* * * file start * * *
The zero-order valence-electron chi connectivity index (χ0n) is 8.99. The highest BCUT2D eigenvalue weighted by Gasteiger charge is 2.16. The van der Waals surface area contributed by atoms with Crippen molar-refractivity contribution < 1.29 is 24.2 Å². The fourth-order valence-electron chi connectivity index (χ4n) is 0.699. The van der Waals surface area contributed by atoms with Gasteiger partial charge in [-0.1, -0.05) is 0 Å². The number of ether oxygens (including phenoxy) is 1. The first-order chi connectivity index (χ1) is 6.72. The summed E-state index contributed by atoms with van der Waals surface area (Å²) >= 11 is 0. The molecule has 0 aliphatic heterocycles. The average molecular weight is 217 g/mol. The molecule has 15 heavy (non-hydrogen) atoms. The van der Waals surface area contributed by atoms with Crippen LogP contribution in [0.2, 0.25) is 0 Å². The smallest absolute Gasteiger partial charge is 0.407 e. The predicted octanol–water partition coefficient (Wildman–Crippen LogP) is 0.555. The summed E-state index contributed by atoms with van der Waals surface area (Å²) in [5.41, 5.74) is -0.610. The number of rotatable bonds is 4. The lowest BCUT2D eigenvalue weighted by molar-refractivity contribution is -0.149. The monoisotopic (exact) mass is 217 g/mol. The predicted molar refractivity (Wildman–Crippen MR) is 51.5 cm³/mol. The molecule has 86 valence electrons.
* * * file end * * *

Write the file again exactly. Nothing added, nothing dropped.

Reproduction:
The zero-order valence-electron chi connectivity index (χ0n) is 8.99. The highest BCUT2D eigenvalue weighted by Gasteiger charge is 2.16. The van der Waals surface area contributed by atoms with Crippen molar-refractivity contribution < 1.29 is 24.2 Å². The fourth-order valence-electron chi connectivity index (χ4n) is 0.699. The van der Waals surface area contributed by atoms with Gasteiger partial charge in [-0.1, -0.05) is 0 Å². The number of ether oxygens (including phenoxy) is 1. The first-order chi connectivity index (χ1) is 6.72. The summed E-state index contributed by atoms with van der Waals surface area (Å²) >= 11 is 0. The molecule has 0 aliphatic heterocycles. The average molecular weight is 217 g/mol. The molecule has 15 heavy (non-hydrogen) atoms. The van der Waals surface area contributed by atoms with Crippen LogP contribution in [0.2, 0.25) is 0 Å². The smallest absolute Gasteiger partial charge is 0.407 e. The predicted octanol–water partition coefficient (Wildman–Crippen LogP) is 0.555. The summed E-state index contributed by atoms with van der Waals surface area (Å²) in [5.41, 5.74) is -0.610. The number of rotatable bonds is 4. The lowest BCUT2D eigenvalue weighted by molar-refractivity contribution is -0.149. The monoisotopic (exact) mass is 217 g/mol. The predicted molar refractivity (Wildman–Crippen MR) is 51.5 cm³/mol. The molecule has 86 valence electrons.